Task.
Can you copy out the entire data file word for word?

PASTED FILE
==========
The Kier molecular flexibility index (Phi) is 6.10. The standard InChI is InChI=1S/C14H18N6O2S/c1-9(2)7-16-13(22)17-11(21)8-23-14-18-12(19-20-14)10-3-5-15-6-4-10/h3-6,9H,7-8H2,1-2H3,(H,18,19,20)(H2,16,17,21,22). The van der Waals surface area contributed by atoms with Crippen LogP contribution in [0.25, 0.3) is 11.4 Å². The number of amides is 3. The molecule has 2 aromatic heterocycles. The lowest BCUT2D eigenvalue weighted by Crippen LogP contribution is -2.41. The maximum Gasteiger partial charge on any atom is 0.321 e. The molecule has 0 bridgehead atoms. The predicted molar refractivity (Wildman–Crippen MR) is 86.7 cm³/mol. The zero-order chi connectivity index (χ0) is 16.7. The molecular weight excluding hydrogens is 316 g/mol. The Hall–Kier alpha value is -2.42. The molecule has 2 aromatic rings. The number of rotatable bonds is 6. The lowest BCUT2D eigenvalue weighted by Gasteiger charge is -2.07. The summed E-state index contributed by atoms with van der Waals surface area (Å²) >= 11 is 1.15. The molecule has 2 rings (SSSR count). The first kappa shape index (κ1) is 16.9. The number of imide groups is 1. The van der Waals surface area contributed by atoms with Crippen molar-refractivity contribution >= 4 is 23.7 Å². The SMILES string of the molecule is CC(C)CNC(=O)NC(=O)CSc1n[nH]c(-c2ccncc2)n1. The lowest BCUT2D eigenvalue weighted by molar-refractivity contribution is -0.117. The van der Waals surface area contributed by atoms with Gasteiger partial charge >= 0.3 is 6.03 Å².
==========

The Kier molecular flexibility index (Phi) is 6.10. The standard InChI is InChI=1S/C14H18N6O2S/c1-9(2)7-16-13(22)17-11(21)8-23-14-18-12(19-20-14)10-3-5-15-6-4-10/h3-6,9H,7-8H2,1-2H3,(H,18,19,20)(H2,16,17,21,22). The van der Waals surface area contributed by atoms with Crippen LogP contribution in [0.25, 0.3) is 11.4 Å². The number of amides is 3. The molecule has 2 aromatic heterocycles. The lowest BCUT2D eigenvalue weighted by Crippen LogP contribution is -2.41. The maximum Gasteiger partial charge on any atom is 0.321 e. The molecule has 0 bridgehead atoms. The predicted molar refractivity (Wildman–Crippen MR) is 86.7 cm³/mol. The zero-order chi connectivity index (χ0) is 16.7. The molecular weight excluding hydrogens is 316 g/mol. The Hall–Kier alpha value is -2.42. The molecule has 2 aromatic rings. The number of rotatable bonds is 6. The lowest BCUT2D eigenvalue weighted by Gasteiger charge is -2.07. The summed E-state index contributed by atoms with van der Waals surface area (Å²) >= 11 is 1.15. The molecule has 2 rings (SSSR count). The first kappa shape index (κ1) is 16.9. The number of imide groups is 1. The van der Waals surface area contributed by atoms with Crippen molar-refractivity contribution >= 4 is 23.7 Å². The SMILES string of the molecule is CC(C)CNC(=O)NC(=O)CSc1n[nH]c(-c2ccncc2)n1. The lowest BCUT2D eigenvalue weighted by molar-refractivity contribution is -0.117. The van der Waals surface area contributed by atoms with Gasteiger partial charge >= 0.3 is 6.03 Å².